Transformer Winding Resistance Measurement: Field Challenges

Transformer Winding Resistance Measurement: Field Challenges

Article Cover

Megger’s article “Transformer Winding Resistance Measurement: Field Challenges” was presented at the 2020 NETA PowerTest Conference in Chicago, Il. This article takes an in-depth look at the lesser known facts associated with the DC winding resistance (WR) measurements, diving deeper into topics such as selection of the correct test current, and the importance of compliance voltage during the test. Phenomena as core saturation, current stabilization, the influence of winding inductance on readings, and the effect of temperature, are also explained.

Article Brief:

DC winding resistance measurements (WRM) performed on distribution and power transformers are used to diagnose internal issues such as shorted turns, burnt or open windings, poor connections, and problems with On-load tap changers (OLTC) and De-energized tap changers (DETC). Industry acceptance criteria recommends that winding resistance between phases should be within 2% of each other. Additionally, comparison may also be made with original factory measured data, where differences within 5% is considered satisfactory. Results should be temperature corrected when measuring against factory readings or historical measurements. If readings obtained are outside of industry standards, complementary tests are recommended to assess winding condition. Although performing a WRM is relatively straight forward, there exist several challenges that one can encounter while testing in the field. The following section discusses these field challenges and solutions to support winding resistance testing.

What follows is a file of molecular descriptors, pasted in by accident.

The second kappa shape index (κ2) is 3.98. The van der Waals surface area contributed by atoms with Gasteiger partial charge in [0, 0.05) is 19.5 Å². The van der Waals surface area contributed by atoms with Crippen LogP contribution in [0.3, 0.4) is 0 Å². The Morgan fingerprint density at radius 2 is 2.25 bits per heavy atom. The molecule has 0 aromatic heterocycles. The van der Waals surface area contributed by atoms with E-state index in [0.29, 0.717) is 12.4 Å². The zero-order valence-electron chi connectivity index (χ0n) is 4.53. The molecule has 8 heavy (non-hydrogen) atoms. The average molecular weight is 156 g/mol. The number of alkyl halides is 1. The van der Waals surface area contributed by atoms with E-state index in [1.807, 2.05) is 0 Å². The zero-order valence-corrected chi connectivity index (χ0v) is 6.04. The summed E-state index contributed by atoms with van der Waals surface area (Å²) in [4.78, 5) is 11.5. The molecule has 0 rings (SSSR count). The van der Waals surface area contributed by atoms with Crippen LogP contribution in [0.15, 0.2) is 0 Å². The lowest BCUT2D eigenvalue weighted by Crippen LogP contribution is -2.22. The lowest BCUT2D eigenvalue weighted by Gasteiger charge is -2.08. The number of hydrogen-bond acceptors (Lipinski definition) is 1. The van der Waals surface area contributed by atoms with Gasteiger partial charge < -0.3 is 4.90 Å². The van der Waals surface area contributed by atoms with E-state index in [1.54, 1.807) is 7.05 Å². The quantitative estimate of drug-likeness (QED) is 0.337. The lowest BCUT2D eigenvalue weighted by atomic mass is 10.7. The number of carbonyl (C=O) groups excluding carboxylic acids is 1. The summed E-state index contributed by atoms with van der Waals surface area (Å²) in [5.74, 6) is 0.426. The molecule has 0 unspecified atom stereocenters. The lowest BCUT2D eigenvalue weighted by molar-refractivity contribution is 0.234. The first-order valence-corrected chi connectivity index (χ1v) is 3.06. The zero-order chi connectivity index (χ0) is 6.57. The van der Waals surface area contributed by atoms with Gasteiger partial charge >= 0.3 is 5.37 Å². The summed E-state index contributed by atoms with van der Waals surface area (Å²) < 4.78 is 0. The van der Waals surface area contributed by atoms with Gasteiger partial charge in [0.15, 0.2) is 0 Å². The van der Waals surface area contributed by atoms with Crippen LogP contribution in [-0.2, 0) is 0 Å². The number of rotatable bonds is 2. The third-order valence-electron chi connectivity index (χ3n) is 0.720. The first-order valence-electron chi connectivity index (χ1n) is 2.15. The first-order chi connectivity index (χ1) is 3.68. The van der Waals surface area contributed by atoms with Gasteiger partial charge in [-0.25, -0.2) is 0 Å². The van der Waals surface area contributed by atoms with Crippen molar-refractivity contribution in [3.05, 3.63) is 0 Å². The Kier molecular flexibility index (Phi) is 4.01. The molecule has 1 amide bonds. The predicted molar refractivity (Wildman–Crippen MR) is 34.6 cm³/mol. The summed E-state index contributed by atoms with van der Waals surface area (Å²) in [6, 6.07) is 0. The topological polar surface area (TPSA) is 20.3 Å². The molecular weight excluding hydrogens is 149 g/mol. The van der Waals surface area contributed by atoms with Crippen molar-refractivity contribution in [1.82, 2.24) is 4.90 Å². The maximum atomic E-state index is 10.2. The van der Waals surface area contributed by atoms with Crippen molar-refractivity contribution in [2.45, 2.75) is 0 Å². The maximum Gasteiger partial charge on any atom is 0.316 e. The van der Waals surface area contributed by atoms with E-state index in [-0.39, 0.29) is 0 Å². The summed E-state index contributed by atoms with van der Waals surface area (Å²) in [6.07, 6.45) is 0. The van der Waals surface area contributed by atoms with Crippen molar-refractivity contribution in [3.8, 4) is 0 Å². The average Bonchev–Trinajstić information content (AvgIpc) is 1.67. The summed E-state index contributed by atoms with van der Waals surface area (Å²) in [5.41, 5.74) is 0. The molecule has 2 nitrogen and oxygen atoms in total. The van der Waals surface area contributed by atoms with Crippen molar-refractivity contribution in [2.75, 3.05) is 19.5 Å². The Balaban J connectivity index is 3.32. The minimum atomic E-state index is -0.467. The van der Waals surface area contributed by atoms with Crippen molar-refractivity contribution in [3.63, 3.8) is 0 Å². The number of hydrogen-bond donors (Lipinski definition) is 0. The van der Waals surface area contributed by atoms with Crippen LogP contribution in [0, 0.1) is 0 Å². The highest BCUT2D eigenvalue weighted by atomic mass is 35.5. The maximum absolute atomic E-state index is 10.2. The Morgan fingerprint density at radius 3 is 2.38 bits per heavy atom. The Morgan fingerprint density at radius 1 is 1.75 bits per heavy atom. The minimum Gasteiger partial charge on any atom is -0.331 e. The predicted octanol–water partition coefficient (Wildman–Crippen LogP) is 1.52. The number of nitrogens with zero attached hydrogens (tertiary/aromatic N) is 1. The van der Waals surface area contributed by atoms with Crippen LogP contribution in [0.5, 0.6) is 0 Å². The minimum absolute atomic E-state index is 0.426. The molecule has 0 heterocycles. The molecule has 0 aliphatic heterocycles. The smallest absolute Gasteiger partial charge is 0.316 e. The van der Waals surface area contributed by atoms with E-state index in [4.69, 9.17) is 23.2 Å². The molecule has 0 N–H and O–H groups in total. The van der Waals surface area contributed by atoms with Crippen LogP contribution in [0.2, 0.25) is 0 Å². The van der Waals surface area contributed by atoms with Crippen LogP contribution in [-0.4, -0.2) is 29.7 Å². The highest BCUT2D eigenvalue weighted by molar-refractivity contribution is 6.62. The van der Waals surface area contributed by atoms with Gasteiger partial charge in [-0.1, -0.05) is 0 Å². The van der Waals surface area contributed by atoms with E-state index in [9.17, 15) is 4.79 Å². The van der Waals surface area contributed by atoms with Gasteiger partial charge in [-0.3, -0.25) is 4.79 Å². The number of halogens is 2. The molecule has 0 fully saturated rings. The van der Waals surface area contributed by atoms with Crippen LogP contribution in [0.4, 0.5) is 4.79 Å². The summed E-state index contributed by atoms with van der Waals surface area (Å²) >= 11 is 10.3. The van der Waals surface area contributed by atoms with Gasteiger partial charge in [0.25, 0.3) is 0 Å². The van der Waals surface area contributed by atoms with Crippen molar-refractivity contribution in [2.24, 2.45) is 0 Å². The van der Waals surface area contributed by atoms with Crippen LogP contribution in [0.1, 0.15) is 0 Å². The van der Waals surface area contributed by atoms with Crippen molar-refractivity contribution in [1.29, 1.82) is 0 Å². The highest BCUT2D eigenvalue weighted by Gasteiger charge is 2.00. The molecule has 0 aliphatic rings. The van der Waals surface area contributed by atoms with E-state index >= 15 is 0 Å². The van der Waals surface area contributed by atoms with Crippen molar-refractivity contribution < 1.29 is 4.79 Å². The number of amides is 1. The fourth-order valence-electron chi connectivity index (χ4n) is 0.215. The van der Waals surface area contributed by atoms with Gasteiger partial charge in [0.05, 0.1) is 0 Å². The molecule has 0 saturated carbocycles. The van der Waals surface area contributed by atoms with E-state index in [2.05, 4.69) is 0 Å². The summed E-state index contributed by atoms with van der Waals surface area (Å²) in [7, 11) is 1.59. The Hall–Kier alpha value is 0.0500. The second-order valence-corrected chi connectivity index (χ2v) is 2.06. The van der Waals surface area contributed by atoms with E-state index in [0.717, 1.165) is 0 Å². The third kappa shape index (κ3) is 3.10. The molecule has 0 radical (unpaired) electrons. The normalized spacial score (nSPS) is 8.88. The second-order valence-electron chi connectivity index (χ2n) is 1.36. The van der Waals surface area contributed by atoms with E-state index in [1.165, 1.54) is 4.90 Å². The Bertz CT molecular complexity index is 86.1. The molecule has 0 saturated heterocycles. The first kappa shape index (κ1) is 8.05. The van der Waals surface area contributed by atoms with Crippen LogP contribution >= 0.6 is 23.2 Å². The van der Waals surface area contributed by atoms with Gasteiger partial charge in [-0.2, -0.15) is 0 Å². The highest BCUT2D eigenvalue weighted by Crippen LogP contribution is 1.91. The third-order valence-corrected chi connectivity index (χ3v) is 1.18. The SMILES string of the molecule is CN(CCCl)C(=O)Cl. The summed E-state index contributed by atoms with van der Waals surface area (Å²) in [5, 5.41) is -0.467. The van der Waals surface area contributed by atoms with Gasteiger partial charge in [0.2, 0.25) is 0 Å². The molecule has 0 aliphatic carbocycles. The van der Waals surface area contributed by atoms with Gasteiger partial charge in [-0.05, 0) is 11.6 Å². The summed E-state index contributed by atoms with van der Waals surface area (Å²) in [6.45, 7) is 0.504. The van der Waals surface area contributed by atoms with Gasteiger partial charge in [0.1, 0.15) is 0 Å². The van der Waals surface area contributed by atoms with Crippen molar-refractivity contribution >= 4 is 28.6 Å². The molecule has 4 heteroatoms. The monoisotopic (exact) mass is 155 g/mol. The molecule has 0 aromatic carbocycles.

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Authors Daniel Carreno and Dinesh Chhajer